This study included 40 eyes of 40 patients. The demographic characteristics of the two groups of subjects are as shown in [Table 1]. No statistically significant difference was observed between the two groups in terms of age, gender distributions, laterality and length of pterygium (from limbus to apex). The surgery was uneventful in all cases with no intra or post-operative complications as at 3 months of follow-up.
Conjunctival graft changes
[Table 2] displays the average conjunctival graft thickness and the graft thickness of the 1, 2 and 3 mm locations at 1 week, 1 month and 3 months after surgery in the primary and recurrent groups. Both the average graft thickness and the graft thicknesses of all measured locations were significantly lower in the primary group than in the recurrent group at 1 month after surgery (P < 0.01 for all); however, no significant difference was found between the two groups at post-operative 1 week or 3 months (P > 0.05 for all).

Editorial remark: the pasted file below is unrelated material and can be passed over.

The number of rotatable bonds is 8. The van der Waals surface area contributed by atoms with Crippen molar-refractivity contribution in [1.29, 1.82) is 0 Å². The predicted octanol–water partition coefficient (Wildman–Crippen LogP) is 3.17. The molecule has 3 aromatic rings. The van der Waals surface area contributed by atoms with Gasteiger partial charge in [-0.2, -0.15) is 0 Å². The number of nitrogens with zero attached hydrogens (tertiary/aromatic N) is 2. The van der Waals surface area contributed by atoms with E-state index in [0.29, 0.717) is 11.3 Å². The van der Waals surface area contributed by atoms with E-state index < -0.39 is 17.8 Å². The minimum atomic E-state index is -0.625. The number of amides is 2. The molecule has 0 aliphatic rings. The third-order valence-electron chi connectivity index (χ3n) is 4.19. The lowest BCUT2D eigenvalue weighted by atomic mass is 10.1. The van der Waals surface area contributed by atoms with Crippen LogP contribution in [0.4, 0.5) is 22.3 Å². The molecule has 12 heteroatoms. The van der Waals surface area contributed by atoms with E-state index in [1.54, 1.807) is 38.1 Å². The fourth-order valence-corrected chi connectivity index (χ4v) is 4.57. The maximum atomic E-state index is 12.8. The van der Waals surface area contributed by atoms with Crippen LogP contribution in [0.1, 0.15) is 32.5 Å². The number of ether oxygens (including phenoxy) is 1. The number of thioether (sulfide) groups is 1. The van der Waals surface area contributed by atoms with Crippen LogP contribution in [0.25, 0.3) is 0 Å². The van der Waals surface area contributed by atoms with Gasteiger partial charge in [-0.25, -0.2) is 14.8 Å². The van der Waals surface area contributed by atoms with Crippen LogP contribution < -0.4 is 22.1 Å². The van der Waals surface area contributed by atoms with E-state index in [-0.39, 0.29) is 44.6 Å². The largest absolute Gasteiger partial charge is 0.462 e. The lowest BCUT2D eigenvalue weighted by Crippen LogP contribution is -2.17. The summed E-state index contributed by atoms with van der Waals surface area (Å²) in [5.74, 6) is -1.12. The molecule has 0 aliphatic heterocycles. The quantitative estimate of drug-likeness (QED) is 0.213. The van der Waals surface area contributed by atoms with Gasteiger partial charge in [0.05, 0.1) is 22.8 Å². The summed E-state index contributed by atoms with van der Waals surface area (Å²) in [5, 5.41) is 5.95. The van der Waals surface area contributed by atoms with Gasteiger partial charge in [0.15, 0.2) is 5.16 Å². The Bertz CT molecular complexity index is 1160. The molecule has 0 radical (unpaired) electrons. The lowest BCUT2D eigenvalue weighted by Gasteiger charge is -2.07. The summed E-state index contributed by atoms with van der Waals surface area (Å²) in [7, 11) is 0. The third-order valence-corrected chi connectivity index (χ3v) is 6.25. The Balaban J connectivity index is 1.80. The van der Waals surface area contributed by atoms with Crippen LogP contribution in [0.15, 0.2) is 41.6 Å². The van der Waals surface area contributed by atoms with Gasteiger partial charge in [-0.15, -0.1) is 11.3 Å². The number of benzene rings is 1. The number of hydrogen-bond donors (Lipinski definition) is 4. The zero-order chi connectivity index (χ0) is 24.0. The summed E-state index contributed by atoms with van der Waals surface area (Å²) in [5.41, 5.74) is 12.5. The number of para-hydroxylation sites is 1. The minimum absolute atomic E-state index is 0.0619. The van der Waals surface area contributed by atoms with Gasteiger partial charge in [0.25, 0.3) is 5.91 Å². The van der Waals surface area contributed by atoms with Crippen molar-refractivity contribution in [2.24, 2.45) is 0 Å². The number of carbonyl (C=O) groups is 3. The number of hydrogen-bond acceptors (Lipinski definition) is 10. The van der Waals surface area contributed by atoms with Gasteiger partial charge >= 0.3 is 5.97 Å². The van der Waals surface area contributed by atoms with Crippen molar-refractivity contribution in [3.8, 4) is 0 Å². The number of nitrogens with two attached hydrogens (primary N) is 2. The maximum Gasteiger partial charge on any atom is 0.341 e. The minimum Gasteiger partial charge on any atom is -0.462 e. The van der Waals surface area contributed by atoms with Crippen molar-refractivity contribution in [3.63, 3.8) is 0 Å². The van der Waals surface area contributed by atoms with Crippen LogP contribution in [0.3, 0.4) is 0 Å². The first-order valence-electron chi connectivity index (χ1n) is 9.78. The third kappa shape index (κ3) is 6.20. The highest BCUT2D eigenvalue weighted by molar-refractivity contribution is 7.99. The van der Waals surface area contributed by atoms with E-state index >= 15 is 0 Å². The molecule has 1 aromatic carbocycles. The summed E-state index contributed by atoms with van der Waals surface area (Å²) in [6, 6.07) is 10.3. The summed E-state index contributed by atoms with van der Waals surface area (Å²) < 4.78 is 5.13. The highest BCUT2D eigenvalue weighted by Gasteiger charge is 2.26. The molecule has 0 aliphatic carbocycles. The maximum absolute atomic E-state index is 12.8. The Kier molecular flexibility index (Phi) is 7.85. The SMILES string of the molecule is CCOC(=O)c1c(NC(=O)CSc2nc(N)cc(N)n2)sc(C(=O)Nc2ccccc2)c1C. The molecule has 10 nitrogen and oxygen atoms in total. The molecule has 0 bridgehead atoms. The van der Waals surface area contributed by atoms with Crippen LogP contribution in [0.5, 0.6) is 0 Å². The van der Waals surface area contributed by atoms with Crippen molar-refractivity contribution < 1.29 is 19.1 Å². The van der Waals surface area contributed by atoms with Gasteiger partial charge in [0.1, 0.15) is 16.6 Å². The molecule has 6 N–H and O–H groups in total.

|Table 2: Changes of the conjunctival graft thickness (μ m) after pterygium surgery|
Click here to view
[Table 3] shows a pairwise comparison of average graft thickness at 1 week, 1 month and 3 months. Average graft thickness significantly decreased between 1 week and 1 month in both groups. Although the graft thickness in the recurrent group did significantly decrease between 1 month and 3 months, the thickness did not significantly decrease in the primary group between 1 and 3 months.
|Table 3: Pairwise comparisons of average graft thickness at different post-operative visits|
Click here to view
| Discussion|| |
Pterygium excision with conjunctival autograft is a well-accepted technique and is currently one of the most commonly used methods for pterygium surgery. It has been shown to be safe and effective at reducing post-operative recurrences. , However, conjunctival graft morphology after surgery has not been sufficiently investigated. Only the study by Kheirkhah et al. has conducted a quantitative assessment of conjunctival graft morphology after primary pterygium surgery.